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SHAVUOSNow therefore, if you will obey my voice indeed, and keep my covenant, then you shall be my own treasure among all peoples; for all the earth is mine. (Shemos 19:5)
And the Lord said to Moshe, Go to the people, and sanctify them today and tomorrow, and let them wash their clothes, And be ready by the third day; for the third day the Lord will come down in the sight of all the people upon Mount Sinai. And you shall set bounds to the people around, saying, Take heed to yourselves, that you go not up into the mount, or touch its border; whoever touches the mount shall be surely put to death. There shall not a hand touch it, but he shall surely be stoned, or shot through; whether it be beast or man, it shall not live; when the trumpet sounds a long blast, they shall come up to the mount. And Moshe went down from the mount to the people, and sanctified the people; and they washed their clothes. And he said to the people, Be ready by the third day; do not come near a woman. (Shemos 19:10-15)
After Reb Sholom Shwadron gave a speech a few days before Shavuos, one of the audience came over to him. He had a few issues in Yiddishkeit that didn't sit well with him. He was a very smart and intelligent person who had once been non-religious, now he had become observant and attended shiurim. Therefore Reb Sholom understood that he looked disturbed about the issues, but he meant well and really wanted to understand.
"Reb Sholom. You rabbis know how to bend everything your way. I've heard much about the importance of learning Torah and how it has to be the center of one's life. This type of talk sounds a bit exaggerated to me, but I understand. However, this time I think you went too far. You talked about the holiday of Matan Torah and how we learn the whole night, and how important it is to learn all night. I don't understand this at all. How did you manage to bend everything to learning Torah?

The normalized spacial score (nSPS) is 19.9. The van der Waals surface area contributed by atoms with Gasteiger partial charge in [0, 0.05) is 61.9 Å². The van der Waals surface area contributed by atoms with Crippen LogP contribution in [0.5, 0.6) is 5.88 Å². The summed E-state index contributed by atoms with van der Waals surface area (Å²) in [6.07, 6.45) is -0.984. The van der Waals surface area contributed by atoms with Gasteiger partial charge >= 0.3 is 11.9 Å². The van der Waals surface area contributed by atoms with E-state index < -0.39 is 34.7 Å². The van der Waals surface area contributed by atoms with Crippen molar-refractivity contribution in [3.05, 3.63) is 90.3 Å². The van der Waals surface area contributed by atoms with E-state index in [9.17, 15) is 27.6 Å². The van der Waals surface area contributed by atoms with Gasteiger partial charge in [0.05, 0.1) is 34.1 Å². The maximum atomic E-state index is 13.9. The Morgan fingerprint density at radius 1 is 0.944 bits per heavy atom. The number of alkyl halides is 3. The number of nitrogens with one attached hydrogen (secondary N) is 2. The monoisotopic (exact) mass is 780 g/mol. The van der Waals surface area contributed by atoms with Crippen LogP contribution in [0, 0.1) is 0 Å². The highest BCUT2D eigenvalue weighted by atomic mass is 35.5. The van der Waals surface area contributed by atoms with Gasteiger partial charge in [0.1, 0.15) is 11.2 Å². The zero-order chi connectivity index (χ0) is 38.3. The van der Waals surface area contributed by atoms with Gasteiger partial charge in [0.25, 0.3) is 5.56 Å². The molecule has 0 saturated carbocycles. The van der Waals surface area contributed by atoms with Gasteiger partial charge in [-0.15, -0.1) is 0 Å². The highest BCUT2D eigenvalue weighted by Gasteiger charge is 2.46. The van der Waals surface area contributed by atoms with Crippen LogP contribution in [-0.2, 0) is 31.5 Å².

"What are we talking about anyway? The day that Torah was given. And what happened? Hashem gave the 10 commandments. What's written there? Don't steal, don't kill, honor your father, etc. Nu! Dear Rabbi, what does all this have to do with learning Torah? Where's there any hint of learning Torah? How did you take an event about doing so many mitzvos, and you turned it into one mitzvah - learning? What's going on here?"
Reb Sholom spent quite some time explaining to him:
You're right. When they received the Torah, they received the commandment of the mitvos. But if all that happened was the giving of the 10 Commandments, why did the event need so much preparation?
The gemara tells us Shavuos revolves around learning Torah. "Rav Yosef used to say on Chag Shavuos to make him a nice fat calf. 'If not for this day how many Yosefs are there in the market!' (Pesachim 68b) Because of Shavuos, I'm special." The Yom Tov of Shavuos created the difference between the Rosh Yeshiva HaGaon Rav Yosef, and Yosef who works in the market.